Conceived as the first of a series of books, Lifelong Action Learning for Community Development documents GULL’s role in community development. View here the book Foreword by Sir Paulias Matane and eight videos about the role GULL is playing in rural community engagement.
By Ortrun Zuber-Skerritt and Richard Teare
This book explains and demonstrates how indigenous communities – built on traditional knowledge, culture and language – can be extended and strengthened by (1) the new, integrated methodology of Lifelong Action Learning (LAL), and (2) new approaches to learning and development as exemplified by the system of GULL (Global University for Lifelong Learning).
The GULL system harnesses the potential of people to bring about positive change together, characterized by self-reliance, financial independence, and cascading learning and benefits to others. It is a self-directed and self-sustainable process of learning and growth. The case studies in this book provide evidence that over time economically very poor communities can achieve transformations that bring with them many benefits personally, professionally and for the community.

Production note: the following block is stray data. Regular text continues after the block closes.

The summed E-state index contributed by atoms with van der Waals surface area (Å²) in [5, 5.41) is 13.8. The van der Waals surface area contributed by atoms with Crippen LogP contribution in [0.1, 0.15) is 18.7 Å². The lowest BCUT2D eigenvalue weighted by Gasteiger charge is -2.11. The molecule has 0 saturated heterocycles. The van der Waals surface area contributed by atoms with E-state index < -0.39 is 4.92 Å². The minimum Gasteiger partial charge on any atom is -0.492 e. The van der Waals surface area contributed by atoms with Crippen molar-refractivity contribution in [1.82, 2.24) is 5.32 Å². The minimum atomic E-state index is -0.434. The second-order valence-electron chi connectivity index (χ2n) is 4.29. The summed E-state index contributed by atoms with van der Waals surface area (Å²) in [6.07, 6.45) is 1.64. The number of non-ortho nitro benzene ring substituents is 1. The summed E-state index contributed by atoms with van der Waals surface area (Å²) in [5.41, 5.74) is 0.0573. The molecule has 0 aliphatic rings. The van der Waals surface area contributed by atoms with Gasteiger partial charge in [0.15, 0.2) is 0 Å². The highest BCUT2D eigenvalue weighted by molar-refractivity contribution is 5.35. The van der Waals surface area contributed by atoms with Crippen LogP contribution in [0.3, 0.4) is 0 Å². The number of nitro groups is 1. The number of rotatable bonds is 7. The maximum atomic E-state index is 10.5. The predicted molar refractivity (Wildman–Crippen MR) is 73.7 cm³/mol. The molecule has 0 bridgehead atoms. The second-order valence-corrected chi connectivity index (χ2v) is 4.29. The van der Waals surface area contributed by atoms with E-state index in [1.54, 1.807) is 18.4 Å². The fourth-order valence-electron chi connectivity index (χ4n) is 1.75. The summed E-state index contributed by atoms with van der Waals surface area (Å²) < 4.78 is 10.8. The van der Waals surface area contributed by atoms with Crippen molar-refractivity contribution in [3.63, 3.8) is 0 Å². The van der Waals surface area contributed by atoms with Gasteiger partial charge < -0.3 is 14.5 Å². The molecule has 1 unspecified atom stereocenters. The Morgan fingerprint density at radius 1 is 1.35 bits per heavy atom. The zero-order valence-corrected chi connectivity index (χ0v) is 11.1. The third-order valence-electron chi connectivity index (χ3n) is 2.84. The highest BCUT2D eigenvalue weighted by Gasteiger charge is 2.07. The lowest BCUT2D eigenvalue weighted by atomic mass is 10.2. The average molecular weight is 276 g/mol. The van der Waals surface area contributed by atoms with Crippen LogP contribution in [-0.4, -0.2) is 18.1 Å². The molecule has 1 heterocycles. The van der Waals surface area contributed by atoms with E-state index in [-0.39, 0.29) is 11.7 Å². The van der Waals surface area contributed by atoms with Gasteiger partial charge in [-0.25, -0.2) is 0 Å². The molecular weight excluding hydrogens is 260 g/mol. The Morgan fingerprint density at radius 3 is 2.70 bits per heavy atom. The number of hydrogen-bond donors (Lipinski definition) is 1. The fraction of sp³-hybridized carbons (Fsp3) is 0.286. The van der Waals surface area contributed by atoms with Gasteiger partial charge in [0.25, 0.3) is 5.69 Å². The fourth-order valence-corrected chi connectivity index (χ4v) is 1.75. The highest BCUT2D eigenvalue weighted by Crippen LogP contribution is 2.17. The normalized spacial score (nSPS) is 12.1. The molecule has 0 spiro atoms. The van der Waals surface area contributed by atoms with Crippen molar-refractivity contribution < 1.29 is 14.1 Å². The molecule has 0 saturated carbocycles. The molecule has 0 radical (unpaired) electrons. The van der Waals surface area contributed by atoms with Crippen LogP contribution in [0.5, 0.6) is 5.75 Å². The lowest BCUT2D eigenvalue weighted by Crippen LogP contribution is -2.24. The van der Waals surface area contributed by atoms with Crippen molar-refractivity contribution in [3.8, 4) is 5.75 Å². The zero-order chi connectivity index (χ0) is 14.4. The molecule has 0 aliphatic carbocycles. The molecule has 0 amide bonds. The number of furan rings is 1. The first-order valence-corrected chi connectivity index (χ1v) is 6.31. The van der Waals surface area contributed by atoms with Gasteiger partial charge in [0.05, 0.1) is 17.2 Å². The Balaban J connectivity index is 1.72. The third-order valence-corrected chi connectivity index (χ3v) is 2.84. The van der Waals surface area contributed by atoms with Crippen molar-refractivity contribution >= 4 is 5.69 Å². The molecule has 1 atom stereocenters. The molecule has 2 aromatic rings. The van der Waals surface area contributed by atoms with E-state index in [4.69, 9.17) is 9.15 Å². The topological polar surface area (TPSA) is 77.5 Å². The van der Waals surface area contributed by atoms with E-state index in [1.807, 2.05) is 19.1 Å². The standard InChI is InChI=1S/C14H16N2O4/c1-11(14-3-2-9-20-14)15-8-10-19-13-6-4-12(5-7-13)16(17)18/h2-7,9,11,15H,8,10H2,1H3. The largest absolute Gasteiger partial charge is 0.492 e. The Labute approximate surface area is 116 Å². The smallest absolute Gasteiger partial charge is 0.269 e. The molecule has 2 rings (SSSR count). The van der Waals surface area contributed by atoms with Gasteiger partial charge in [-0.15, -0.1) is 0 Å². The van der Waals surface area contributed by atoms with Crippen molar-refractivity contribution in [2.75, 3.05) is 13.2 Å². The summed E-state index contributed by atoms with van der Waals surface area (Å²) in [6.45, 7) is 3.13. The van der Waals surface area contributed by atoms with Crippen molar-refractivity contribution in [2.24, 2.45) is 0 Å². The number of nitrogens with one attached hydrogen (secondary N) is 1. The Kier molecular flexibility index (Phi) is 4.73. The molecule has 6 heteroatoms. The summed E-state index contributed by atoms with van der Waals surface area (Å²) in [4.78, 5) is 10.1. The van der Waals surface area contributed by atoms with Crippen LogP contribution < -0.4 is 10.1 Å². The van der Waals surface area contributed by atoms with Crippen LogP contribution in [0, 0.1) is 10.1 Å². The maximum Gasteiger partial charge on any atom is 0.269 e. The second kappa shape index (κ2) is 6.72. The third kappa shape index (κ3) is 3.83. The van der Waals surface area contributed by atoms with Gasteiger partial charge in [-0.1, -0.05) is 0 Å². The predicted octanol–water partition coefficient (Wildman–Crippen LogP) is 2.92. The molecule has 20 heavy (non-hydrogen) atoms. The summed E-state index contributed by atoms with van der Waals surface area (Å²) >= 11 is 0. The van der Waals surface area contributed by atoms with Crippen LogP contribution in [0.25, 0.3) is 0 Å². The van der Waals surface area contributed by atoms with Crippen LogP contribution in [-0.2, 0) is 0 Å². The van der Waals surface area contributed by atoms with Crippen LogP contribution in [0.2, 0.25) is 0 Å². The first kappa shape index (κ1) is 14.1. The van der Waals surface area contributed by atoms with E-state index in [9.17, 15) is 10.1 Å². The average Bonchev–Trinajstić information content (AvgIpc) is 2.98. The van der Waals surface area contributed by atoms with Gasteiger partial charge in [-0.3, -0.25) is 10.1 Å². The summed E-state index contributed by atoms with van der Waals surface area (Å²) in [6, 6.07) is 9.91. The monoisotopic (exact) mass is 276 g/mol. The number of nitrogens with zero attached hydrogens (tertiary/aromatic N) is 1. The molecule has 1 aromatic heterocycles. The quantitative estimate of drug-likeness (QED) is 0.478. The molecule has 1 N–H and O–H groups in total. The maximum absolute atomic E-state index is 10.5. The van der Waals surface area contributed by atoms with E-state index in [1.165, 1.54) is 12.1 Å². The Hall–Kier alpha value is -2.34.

By Judith Kearney, Lesley Wood and Richard Teare
This book is the second in a series entitled ‘Learning and Development for a Better World’ to explore the potential for self-directed lifelong action learning (LAL). LAL enables all people and especially the world’s most disadvantaged, to discover their unique gifts; develop these talents together with like-minded people, become self-confident, self-directed and self-sufficient; and then cascade what they have learned to help others. These issues are addressed in Lifelong Action Learning for Community Development (Zuber-Skerritt and Teare, Sense Publishers 2013) and the aim here is to build on the conceptual framework for LAL by focusing on the design and implementation of pathways with and for young adults. As with the first, this free-standing book draws on approaches used by the Global University for Lifelong Learning (GULL) with examples from nine countries. Our aim is to offer a timely response to the pressing global problem of access to learning and development for marginalized young people during the vulnerable period from their mid-teens to mid-twenties.